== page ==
Crawling into entomology

Crawling into entomology

Rachel Weathers, Memorial Editor

Many people experience entomophobia, or more simply stated, a fear of insects. It is even estimated that 25 percent of the world’s population has this aversion. However, for those that do not, some may acquire an interest in learning about insects and understanding their importance. Over the last three years, the Edmond Entomology team through Future Farmers of America (FFA) has amassed enough knowledge to identify insects, common names and mouthparts.

For senior Madi Moore, her interest in entomology began by joining FFA the previous year and having an introductory level of awareness regarding a class of joint-legged invertebrate animals. This sparked the creation of the entomology team. 

“I was asked by my agriculture teacher simply because I knew that a spider was an arachnid,” Moore said. “I had no other knowledge at the time.”

After joining the entomology team, the members discovered the team went beyond learning about insects. It became a way to meet others and find a passion in something that some may view as obscure. 

“I realized I enjoyed it when I found out what it meant,” Moore said. “Entomology meant creating friendships, learning about something others would describe as unpleasant and even finding something to pursue in life.”

As there are 150 insects each member of an entomology team must study, one may develop a favorite insect as they learn about their unique characteristics. 

“My favorite thing I learned would be that the velvet ant will lay its eggs in a wasp nest and the babies kill the wasps in it,” senior Ryley Hall said. 

Entomology involves a competition element through Career and Leadership Development Events (CDE). These contests allow teams to test their knowledge and hopefully make it to the state or national level. To potentially achieve this, the team meets to study as several components must be memorized. Over time, each team member has developed their study habits and found what works best for them. This helped the team place second at last year’s state competition.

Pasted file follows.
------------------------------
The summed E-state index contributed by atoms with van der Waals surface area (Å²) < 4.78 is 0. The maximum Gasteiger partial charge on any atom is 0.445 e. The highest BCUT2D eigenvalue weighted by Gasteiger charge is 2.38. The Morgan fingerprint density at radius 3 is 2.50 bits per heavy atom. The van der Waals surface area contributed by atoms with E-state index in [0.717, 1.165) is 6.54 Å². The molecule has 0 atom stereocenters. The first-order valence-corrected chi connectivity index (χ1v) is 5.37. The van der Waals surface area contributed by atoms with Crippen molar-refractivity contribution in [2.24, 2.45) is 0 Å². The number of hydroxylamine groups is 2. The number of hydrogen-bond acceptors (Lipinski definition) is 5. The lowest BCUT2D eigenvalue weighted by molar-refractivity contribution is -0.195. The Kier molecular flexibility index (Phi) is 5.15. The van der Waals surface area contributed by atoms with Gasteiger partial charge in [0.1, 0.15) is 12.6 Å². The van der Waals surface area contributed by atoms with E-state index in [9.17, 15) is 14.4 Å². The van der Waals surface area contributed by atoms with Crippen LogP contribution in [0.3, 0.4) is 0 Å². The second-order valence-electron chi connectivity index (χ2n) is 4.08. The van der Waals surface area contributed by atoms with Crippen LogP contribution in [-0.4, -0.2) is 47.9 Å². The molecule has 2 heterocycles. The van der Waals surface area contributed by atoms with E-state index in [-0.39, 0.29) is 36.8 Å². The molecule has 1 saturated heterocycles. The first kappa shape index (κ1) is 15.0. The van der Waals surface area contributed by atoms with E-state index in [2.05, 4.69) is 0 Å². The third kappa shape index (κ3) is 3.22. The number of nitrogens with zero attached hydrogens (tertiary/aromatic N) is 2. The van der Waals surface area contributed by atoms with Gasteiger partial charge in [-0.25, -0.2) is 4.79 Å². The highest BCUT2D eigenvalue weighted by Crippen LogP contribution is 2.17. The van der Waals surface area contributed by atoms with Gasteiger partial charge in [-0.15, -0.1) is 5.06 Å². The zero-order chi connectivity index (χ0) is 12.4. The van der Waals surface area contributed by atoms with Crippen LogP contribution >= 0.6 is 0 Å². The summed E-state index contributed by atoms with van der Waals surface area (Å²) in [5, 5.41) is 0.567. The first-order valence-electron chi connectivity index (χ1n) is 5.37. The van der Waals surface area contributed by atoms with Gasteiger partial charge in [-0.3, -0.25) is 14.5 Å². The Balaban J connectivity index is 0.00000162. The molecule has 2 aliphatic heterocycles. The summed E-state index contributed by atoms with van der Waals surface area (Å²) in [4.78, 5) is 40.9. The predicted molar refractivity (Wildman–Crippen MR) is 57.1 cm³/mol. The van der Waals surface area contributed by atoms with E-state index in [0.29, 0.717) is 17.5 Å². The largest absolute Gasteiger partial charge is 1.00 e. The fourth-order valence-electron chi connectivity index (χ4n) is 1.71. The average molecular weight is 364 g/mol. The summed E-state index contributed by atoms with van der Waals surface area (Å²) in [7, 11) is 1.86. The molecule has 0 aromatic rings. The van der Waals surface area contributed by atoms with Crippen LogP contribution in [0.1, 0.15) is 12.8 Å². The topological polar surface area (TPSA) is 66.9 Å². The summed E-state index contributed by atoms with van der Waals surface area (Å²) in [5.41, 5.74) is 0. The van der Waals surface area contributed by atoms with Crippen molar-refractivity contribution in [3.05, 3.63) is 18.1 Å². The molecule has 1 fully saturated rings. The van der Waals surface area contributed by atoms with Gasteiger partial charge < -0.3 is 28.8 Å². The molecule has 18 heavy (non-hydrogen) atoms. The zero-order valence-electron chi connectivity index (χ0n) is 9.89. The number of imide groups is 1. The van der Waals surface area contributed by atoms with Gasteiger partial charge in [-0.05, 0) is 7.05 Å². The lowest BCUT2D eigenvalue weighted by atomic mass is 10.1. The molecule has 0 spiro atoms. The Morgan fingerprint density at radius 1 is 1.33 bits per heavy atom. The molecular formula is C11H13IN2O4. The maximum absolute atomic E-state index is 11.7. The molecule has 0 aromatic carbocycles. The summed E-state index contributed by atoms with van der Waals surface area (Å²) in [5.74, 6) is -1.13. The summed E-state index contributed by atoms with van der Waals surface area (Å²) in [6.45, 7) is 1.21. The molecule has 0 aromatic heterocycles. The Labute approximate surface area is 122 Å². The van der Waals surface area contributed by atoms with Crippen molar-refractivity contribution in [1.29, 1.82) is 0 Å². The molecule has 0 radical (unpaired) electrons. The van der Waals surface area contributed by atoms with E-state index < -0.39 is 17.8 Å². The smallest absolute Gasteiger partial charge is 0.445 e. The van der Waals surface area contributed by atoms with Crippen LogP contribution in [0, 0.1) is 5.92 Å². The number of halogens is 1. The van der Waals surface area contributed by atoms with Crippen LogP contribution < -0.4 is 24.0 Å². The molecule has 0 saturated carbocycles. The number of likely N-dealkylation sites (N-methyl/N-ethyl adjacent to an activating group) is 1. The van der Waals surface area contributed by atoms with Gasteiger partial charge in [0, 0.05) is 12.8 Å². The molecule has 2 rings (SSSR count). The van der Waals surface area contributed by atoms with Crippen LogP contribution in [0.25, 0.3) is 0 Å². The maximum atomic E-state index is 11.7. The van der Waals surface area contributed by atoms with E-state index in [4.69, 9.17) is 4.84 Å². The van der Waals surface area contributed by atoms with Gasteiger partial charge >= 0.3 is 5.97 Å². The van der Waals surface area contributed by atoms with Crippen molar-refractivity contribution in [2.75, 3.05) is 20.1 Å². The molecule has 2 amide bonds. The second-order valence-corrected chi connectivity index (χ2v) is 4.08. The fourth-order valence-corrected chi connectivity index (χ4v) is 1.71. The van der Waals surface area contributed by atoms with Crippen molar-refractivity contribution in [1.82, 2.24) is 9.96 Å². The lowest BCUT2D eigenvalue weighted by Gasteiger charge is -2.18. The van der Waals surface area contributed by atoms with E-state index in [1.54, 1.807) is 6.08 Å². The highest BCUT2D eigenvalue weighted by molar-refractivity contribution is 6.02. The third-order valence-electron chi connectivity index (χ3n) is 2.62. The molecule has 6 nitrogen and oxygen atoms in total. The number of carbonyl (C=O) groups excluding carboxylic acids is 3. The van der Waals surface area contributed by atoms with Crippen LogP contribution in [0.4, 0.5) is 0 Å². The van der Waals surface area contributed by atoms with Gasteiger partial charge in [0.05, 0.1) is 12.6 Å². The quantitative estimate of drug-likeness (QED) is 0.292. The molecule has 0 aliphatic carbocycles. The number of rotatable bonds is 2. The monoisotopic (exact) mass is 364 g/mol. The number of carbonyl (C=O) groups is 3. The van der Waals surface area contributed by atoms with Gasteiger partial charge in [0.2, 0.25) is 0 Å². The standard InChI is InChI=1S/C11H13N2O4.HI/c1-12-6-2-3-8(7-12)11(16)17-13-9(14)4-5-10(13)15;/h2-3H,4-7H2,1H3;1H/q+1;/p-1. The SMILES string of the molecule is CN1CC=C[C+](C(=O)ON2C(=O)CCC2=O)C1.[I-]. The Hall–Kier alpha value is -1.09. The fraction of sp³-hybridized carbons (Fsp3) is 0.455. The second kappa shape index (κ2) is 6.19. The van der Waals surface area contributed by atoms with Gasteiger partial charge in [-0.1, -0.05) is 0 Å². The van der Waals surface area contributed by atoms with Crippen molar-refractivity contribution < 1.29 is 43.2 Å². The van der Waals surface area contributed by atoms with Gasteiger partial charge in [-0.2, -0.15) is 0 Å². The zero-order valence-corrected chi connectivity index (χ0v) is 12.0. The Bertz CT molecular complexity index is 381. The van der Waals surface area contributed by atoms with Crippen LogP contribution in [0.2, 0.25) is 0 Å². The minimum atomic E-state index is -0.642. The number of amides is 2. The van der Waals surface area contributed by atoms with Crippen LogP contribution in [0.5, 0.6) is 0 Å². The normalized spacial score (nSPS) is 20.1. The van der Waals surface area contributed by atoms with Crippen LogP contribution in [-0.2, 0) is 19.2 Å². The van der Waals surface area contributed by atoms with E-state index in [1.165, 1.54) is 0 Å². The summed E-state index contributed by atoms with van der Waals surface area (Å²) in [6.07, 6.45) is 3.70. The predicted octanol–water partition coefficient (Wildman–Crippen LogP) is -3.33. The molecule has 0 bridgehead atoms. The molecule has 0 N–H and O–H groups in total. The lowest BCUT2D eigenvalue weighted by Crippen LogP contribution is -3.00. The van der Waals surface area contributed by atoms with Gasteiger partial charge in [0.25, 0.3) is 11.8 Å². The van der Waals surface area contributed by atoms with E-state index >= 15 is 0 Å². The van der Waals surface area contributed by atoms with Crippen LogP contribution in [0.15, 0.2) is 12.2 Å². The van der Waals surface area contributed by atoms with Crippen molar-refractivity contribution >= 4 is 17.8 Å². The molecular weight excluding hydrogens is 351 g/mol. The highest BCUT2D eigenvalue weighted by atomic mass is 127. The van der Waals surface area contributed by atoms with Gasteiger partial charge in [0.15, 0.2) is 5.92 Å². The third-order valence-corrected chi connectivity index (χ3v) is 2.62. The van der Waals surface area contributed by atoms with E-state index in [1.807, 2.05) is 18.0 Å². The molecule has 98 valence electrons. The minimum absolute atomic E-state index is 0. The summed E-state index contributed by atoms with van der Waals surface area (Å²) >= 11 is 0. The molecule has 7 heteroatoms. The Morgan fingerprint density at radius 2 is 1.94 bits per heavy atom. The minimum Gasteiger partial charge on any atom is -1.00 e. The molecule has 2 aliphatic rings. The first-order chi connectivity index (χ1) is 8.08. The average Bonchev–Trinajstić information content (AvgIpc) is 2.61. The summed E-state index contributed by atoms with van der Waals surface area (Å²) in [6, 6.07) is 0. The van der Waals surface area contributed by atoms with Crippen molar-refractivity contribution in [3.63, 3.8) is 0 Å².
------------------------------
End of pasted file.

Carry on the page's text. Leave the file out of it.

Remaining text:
“We practice once a week for an hour and a half and also tend to study outside of the competition room,” Hall said. “Figuring out how to study and memorize everything was the most challenging aspect. It took a while, but I realized that the best for me was doing quizzes on Quizlet.”

Each competition assesses competitors on a range of topics and allows them to put their knowledge to the test.  

“First, we meet together with the other CDE teams and are then led to a classroom with boxes full of pinned bugs,” Moore said. “Then, we have a multiple choice quiz over pesticides and related topics.” 

As Edmond is in the last nine weeks of school, the seniors’ time on the team is coming to a close. However, they wish to leave behind a lasting impact on the entomology program and forge a path for others to follow.

“I hope to leave a legacy that continues entomology. It’s such a great CDE and yet it’s rare for someone to levitate towards it,” Moore said. “Being able to pass the torch is exciting to me.”. 

Taking part in entomology as what solely started as a hobby later revealed a significant passion that both Hall and Moore plan to continue their involvement in while attending Oklahoma State University next fall.  

“I plan on studying entomology in college as my major with a forensic path, hoping to end up becoming a forensic entomologist,” Hall said. 

Entomology has greatly impacted the members of the team’s lives from hours spent learning the material to the accomplishments they have achieved and the relationships that have formed. 

“It has given me friendships I hope that will stick forever and gave me a place where I felt like I belonged,” Hall said.

Contact Rachel Weathers at [email protected]